TOP MARCS: Singer-songwriter Marc Cohn notches his highest career rank on the Billboard 200, as "Listening Booth: 1970" debuts at No. 28.
The 1991 best new artist Grammy Award winner previously peaked as high as No. 38 with his self-titled debut album. That set reached its best rank on the strength of Cohn's introductory No. 13 Billboard Hot 100 hit "Walking in Memphis."
"My friend and producer John Leventhal and I wanted to make these old familiar classics sound, in effect, like you were hearing them for the first time," says Cohn of the new covers album.
"In the end, this record is my humble attempt to repay a debt of gratitude to the artists that changed my life, and to try and bring something fresh to their work, which, 40 years later, still sounds as vital and soulful as ever."
The new collection sports 13 remakes, including two titles that reached No. 1 on the Hot 100 in 1970: Bread's "Make It With You" and Smokey Robinson & the Miracles' "The Tears of a Clown," the former track featuring Indie.Arie. Aimee Mann also guests, providing vocals on the set's update of Badfinger's "No Matter What."
"After 20 years of making records, it's incredibly gratifying to have my new release debut so well," Cohn tells Billboard. "Absolutely thrilling!"
'LIKE'-LY STORY: How likable is Enrique Iglesias' "I Like It," featuring Pitbull?
With an 8-6 advance on the Hot 100, the song becomes the highest-charting such title in the chart's history, passing Dino's No. 7-peaking "I Like It" in 1989.
Here is a ranking of the chart's top-peaking songs titled "I Like It":
Peak Position, Artist, Year
No. 6, Enrique Iglesias featuring Pitbull, 2010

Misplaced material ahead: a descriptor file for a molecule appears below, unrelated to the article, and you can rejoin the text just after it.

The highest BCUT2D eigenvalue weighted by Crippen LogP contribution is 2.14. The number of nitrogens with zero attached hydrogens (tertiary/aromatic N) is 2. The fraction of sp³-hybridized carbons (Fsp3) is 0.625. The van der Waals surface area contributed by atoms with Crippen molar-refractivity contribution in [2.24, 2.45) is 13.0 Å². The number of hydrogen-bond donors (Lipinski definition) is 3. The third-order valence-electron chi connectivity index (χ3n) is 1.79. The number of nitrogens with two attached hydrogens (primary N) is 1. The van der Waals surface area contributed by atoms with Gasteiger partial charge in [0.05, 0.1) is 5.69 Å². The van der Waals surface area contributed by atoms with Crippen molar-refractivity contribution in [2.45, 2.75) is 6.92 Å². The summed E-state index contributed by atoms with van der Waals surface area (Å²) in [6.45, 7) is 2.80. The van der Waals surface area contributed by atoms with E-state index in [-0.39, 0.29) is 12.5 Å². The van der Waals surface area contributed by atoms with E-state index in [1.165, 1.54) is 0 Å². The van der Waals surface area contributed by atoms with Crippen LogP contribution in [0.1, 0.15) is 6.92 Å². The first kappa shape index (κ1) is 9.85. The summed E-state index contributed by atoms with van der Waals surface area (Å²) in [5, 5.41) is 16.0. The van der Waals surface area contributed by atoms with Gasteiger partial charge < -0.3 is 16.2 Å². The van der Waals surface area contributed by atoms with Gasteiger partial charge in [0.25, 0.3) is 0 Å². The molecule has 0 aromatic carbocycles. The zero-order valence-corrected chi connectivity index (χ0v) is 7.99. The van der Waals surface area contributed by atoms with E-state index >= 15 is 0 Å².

No. 7, Dino, 1989
No. 17, Gerry & the Pacemakers, 1964
No. 24, Sammie, 2000
No. 25, Blackout Allstars, 1997
No. 31, DeBarge, 1983
No. 83, Jomanda, 1993 (remake of DeBarge's song above)
MAROON 5 TOP 10: While lead singer Adam Levine and keyboardist Jesse Carmichael chatted live yesterday with fans on billboard.com, Maroon 5 continues to make news in this site's charts section, as well.
The band collects its eighth Adult Pop Songs top 10, as "Misery" charges 11-8 with Greatest Gainer honors for the fifth consecutive week. The band had not totaled five such awards with a title since "This Love" took the trophy five times in 2004.
Among groups in the chart's 14-year history, only Goo Goo Dolls (13), matchbox twenty (12) and Nickelback (11) have tallied more top 10s than Maroon 5. Train has also notched eight top 10s.
"Misery" concurrently debuts on Adult Contemporary at No. 30 and becomes the group's first top 20 entry on Pop Songs (23-20) since 2007.
"Misery" introduces Maroon 5's third studio album, "Hands All Over," due Sept. 21. Ahead of beginning the first leg of its North American tour tomorrow night (July 30) in Saratoga Springs, N.Y., the group previewed the new release, and revisited its catalog, Tuesday (July 27) at the Beacon Theatre in New York. The concert was broadcast live without commercial interruptions exclusively on Fuse.